Barack Obama at 60: Despite Scaling Back His Birthday Party Due to COVID Concerns, the Former POTUS Remains a Stellar Example of Optimism in Aging
At 60, former U.S. President Barack Obama, seen here in 2018, continues to embody the same brand of hope and change optimism that propelled him to the presidency. Photo: by Jussi Nukari/AFP via Getty Images
No one is immune from COVID-cancelled birthday plans — not even beloved former U.S. presidents. Barack Obama turned 60 on Wednesday but, due to the spread of the Delta variant, drastically scaled back his planned Martha’s Vineyard birthday bash this Saturday which, as the New York Times noted, would have seen “hundreds of former Obama administration officials, celebrities and Democratic donors … attend the party at Mr. Obama’s island mansion.” Instead, according to the report, the former president will mark the milestone with a select group of “family and close friends.”
A later report from the Times noted that Jay-Z and Beyoncé, Bruce Springsteen, Steven Spielberg, George Clooney and Pearl Jam lead singer Eddie Vedder were among those included on the scaled back guest list.
Optics likely added to the decision to pull back on the guest list as, despite planned COVID testing for all guests — as well as the island locale of Martha’s Vineyard and the high vaccination rate in its home state of Massachusetts — Obama drew criticism for holding a big celebrity birthday party while regular Americans are asked to follow pandemic protocols and COVID cases continue to surge across the country.
That said, the incident proved a minor negative blip in Obama’s generally positive post-presidency life — which he kicked off in 2017 by kitesurfing with Virgin Group founder (and recent billionaire space explorer) Richard Branson.
In fact, since leaving the Oval Office, Obama — with former First Lady Michelle Obama — founded the production company Higher Ground Productions (which produced the 2019 Oscar-winning American Factory documentary and the 2020 hit doc Becoming); published the first volume of his presidential memoirs, A Promised Land; created both a podcast and an upcoming book with rock legend Bruce Springsteen called Renegades: Born in the USA; and endorsed his former vice-president, Joe Biden, who, at 78, became the oldest incoming POTUS ever (an election which some political pundits likened to a third term for Obama due to the pair’s many shared policy stances).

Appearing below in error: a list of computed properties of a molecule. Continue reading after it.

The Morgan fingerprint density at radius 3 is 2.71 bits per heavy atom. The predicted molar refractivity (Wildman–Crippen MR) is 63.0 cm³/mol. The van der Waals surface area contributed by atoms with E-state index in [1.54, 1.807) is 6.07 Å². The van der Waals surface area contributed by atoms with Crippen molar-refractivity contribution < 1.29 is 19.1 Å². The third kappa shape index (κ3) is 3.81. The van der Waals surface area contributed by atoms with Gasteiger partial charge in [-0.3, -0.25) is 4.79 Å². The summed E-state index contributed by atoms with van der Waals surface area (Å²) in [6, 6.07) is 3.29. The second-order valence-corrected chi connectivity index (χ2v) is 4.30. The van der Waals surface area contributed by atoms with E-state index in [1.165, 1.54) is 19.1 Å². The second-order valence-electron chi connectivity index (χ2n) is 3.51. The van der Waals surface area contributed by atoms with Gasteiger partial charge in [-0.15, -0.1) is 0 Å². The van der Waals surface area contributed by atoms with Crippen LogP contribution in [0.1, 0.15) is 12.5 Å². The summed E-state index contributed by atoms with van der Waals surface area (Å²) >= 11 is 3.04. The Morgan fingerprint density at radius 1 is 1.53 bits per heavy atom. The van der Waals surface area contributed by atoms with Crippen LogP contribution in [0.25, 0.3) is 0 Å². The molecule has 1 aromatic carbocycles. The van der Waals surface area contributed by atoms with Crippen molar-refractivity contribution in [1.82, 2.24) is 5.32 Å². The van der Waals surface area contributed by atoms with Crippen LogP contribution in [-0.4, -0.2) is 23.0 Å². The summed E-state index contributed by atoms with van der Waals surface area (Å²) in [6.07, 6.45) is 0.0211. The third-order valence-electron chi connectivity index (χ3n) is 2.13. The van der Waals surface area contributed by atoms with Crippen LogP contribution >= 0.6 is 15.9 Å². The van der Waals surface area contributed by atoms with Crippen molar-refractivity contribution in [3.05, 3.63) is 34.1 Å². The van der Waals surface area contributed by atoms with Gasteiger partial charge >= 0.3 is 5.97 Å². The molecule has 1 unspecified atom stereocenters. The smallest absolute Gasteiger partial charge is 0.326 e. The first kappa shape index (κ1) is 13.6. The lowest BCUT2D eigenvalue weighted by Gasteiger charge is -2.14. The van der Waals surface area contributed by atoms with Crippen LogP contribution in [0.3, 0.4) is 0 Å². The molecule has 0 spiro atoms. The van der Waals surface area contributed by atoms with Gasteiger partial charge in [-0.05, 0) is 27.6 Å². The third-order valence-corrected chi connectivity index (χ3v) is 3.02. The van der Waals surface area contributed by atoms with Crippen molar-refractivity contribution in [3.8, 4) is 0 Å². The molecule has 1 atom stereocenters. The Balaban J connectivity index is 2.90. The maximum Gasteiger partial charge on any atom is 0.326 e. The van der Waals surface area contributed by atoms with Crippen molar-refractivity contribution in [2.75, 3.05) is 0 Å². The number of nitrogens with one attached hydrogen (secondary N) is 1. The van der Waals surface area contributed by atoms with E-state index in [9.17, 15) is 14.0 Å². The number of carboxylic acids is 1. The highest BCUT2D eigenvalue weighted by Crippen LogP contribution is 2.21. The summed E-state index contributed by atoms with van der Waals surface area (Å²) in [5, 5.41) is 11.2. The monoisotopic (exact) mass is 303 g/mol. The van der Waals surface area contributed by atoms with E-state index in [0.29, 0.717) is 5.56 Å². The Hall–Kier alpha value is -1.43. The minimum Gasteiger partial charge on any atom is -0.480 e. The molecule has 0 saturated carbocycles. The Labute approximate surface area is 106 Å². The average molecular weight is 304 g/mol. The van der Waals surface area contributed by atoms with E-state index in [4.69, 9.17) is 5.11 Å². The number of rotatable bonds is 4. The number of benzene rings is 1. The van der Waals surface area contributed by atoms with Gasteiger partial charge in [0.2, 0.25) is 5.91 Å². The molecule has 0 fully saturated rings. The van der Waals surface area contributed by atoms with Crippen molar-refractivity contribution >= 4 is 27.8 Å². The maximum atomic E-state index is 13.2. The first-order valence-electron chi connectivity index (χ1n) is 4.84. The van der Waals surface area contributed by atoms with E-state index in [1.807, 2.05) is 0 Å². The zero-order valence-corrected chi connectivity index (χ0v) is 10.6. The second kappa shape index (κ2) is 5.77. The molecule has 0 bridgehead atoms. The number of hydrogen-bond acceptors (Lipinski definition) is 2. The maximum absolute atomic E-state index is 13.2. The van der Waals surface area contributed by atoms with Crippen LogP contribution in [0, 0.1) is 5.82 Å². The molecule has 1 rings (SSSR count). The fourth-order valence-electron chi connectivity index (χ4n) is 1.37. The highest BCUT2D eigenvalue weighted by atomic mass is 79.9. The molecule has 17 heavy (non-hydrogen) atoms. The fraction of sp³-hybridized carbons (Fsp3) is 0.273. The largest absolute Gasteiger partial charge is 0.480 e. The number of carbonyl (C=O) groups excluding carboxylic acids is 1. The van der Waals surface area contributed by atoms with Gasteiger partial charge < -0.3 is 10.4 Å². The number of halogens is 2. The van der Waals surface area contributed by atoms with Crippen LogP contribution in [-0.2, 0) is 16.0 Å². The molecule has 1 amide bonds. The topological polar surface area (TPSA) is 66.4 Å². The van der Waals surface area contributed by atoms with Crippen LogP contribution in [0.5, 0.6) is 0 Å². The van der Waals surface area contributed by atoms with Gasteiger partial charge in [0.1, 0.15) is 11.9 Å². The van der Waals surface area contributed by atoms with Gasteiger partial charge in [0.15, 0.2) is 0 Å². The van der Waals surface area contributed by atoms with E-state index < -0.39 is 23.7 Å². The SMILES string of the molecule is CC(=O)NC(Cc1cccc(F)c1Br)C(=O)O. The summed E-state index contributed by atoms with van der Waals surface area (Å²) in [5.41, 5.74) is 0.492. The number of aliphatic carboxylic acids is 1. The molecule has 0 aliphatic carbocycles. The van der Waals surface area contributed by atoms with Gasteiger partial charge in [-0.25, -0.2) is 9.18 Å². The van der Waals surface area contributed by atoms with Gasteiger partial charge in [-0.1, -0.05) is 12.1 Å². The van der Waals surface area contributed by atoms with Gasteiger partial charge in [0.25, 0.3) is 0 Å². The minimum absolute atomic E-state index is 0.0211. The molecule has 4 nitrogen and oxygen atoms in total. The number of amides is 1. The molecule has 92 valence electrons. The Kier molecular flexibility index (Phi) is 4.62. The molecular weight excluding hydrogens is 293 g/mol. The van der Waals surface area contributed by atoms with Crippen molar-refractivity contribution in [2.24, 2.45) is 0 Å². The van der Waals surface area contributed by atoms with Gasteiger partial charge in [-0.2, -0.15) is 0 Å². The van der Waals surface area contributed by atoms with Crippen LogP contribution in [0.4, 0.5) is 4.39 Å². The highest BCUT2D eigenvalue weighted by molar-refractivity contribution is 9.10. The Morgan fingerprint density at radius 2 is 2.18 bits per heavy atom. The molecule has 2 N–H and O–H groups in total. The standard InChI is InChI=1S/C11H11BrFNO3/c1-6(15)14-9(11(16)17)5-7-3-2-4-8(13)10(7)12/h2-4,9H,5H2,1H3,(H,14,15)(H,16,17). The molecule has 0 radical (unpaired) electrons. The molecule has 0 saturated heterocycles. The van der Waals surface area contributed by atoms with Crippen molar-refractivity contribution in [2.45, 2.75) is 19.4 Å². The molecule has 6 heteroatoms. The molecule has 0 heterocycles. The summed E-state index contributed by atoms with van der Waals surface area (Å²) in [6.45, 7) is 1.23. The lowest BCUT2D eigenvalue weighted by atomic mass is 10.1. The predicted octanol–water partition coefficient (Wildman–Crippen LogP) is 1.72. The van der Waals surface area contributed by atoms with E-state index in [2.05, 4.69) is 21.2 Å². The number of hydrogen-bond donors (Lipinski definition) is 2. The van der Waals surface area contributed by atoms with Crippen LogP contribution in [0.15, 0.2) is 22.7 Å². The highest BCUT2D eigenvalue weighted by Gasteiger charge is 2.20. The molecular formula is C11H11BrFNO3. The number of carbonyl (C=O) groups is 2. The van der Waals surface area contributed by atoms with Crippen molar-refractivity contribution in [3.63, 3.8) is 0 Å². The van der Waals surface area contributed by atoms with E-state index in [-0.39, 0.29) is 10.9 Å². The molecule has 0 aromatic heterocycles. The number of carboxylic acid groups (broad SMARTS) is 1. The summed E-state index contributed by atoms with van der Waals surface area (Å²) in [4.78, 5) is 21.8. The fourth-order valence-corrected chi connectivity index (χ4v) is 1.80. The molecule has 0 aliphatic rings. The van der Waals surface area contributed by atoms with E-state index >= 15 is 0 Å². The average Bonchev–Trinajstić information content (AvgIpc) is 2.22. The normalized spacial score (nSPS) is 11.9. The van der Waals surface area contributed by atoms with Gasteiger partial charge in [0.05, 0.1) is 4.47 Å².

And, of course, this week also brought the premiere of the three-part HBO documentary Obama: In Pursuit of a More Perfect Union, described by the network as “[chronicling] the personal and political journey of President Barack Obama, as the country grapples with its racial history.”
Obama, meanwhile, comes into his 60th year in the same way he came into the presidency — as a bastion of optimism. At 60, he stands as an active and aspirational example for those entering their second, or third, acts in the same way his hope and change mantra spurred optimism for the dawn of a new day in the lead up to his historic two terms as the first ever African-American U.S. president.
True, we can’t all start production companies, or party on Martha’s Vineyard, but we can choose to move forward in life — and tackle the challenges of aging — with what Obama described in 2017 as “a certain infectious and relentless optimism.”
He repeated the idea in 2018, while delivering a lecture in honour of the centenary of Nelson Mandela’s birth, noting, “My message to you is simple — keep believing, keep marching, keep building, keep raising your voice. Every generation has the opportunity to remake the world.”
And — as Obama continues to prove as he leads by example — he doesn’t just mean the youngest generations.
In honour of Obama’s 60th birthday, a number of loved ones, friends and former staffers (and, yes, the president himself) took to social media to celebrate the former POTUS.